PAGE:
At the National Cancer Institute, Tony Kerlavage knows quite a bit about managing very large pools of data. When NCI launched the Genomic Data Commons, it aimed to democratize access to the genomic data in The Cancer Genome Atlas and other sources. Since then, though, Kerlavage points out that our data types and volumes have only grown. Now NCI is taking a “Commons of Commons” approach to link pools of well-structured data. “The more data we can bring together in a well-structured way, the more value it has in the long run,” he believes. He advocates for sharable Python notebooks and reusable R programming, believing significant investments in data hygiene and interoperability delivers more value than simply mining data lakes with artificial intelligence tools—for now, at least. The challenge for researchers, Kerlavage says, is to view their work with an eye to the future: How might someone else use this data going forward?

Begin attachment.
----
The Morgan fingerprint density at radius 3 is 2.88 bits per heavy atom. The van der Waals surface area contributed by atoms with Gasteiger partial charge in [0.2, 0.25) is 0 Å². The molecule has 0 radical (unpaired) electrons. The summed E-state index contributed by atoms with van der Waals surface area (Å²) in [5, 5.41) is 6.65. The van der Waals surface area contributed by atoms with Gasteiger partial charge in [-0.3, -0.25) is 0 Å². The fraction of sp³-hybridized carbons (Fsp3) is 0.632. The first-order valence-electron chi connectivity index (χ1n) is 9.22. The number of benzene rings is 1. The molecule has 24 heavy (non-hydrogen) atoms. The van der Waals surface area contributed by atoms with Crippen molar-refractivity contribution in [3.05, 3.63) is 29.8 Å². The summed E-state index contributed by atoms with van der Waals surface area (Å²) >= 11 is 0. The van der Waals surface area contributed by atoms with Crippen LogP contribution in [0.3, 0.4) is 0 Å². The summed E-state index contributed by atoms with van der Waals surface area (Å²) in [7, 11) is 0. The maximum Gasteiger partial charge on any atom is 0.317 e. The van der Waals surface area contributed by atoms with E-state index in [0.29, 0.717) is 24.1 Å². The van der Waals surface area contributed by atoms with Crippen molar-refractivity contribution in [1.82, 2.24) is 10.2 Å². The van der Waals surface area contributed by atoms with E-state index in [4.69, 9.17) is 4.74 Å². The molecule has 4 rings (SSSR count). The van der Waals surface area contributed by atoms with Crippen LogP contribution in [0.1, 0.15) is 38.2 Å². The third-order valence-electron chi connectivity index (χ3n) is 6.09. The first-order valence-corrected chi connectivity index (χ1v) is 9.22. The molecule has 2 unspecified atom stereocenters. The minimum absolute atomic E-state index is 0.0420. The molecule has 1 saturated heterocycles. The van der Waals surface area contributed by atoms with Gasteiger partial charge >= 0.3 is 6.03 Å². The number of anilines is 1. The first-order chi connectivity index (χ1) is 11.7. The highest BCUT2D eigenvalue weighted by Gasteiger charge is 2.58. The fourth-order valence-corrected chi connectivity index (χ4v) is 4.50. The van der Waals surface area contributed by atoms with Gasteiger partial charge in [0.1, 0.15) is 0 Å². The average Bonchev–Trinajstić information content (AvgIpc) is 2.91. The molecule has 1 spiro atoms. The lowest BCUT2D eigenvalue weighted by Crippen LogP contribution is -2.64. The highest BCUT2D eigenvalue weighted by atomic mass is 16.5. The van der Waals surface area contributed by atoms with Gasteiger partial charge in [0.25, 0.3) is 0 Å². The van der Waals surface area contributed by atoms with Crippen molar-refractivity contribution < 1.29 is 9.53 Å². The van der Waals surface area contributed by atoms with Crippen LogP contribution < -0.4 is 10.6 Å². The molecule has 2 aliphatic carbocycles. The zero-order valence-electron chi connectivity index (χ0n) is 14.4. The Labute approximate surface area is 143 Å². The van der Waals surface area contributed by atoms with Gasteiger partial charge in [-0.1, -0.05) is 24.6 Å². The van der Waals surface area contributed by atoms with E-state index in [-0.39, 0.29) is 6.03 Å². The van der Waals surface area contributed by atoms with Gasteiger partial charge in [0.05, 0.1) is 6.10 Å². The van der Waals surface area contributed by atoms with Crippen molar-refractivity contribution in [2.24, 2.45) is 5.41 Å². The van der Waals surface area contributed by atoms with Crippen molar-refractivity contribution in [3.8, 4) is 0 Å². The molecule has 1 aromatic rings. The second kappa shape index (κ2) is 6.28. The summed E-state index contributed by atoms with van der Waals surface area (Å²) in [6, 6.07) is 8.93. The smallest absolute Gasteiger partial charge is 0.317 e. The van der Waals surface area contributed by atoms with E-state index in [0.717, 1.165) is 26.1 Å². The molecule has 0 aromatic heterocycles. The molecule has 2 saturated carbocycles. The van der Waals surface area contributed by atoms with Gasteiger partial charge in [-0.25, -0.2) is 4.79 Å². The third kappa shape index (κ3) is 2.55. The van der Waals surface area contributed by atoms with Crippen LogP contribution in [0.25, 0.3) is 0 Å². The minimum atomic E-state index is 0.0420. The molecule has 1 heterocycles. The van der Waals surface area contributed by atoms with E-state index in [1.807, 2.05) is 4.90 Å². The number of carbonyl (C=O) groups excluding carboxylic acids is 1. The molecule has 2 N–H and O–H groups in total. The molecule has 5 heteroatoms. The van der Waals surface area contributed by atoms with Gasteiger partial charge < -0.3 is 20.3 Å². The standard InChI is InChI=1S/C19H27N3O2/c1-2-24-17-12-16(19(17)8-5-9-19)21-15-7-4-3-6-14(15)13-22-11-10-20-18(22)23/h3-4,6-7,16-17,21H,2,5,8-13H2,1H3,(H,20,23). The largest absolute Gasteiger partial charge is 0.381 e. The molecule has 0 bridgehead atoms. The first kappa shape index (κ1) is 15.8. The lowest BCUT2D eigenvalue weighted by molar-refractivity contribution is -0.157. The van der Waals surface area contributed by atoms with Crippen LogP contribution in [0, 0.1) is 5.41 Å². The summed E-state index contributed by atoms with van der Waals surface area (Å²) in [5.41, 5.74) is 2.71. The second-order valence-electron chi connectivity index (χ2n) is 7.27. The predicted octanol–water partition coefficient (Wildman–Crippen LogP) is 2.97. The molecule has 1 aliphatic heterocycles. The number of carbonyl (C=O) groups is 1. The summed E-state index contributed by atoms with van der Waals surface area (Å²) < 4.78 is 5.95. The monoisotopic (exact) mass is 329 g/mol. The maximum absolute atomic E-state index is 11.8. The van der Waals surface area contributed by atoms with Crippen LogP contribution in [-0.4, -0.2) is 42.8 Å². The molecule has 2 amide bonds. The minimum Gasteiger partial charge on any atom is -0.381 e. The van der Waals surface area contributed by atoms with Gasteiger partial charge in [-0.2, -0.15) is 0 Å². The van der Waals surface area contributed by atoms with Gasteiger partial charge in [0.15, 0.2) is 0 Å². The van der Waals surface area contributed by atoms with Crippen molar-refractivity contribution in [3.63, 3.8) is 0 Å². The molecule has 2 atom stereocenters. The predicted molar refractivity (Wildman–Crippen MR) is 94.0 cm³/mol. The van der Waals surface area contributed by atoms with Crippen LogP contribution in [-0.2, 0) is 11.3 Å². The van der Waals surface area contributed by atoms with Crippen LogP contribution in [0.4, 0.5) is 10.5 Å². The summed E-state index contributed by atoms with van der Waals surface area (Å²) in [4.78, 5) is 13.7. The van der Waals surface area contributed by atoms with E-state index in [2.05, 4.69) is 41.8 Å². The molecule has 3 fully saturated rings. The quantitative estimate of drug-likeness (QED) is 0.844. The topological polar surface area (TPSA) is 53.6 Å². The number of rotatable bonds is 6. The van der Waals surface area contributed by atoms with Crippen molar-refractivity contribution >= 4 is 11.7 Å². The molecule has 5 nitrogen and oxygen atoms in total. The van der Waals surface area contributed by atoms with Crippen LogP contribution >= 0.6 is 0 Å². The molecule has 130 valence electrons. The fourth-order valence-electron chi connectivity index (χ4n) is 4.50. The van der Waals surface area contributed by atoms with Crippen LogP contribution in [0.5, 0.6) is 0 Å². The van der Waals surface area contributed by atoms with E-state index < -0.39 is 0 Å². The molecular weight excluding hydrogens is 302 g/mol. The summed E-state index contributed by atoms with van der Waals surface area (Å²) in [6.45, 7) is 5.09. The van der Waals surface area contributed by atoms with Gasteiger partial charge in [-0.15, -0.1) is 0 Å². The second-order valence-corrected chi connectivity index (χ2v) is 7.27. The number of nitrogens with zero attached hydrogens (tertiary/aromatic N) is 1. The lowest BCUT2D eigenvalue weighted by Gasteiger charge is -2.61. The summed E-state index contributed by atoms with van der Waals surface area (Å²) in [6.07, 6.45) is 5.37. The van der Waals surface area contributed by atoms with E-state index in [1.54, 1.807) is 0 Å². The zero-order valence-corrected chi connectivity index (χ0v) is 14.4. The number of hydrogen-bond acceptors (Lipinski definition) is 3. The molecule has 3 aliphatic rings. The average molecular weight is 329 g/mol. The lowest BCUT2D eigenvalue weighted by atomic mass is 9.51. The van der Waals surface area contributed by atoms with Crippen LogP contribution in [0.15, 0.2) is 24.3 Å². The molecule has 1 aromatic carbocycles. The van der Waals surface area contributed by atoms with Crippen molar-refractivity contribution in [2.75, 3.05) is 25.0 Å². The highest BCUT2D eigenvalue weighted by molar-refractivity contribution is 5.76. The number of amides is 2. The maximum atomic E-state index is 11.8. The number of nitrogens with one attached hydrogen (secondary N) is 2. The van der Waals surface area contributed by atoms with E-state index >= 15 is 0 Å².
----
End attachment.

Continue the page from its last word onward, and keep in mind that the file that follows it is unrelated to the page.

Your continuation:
Tony Kerlavage, Director, Center for Biomedical Informatics & Information Technology, National Cancer Institute
Dr. Tony Kerlavage has served as the director of CBIIT since May of 2019. He joined NCI as a program director in 2011 after more than 25 years in the public and private sector as a leader in bioinformatics and genomics. He became chief of the Cancer Informatics Branch in 2012 and acting director of CBIIT in 2017. During his tenure, NCI’s efforts in advancing open data, open software, and open science have increased exponentially. Dr. Kerlavage has led ground-breaking efforts in these areas, including helping to establish the NCI Cancer Cloud Resources and the Cancer Research Data Commons.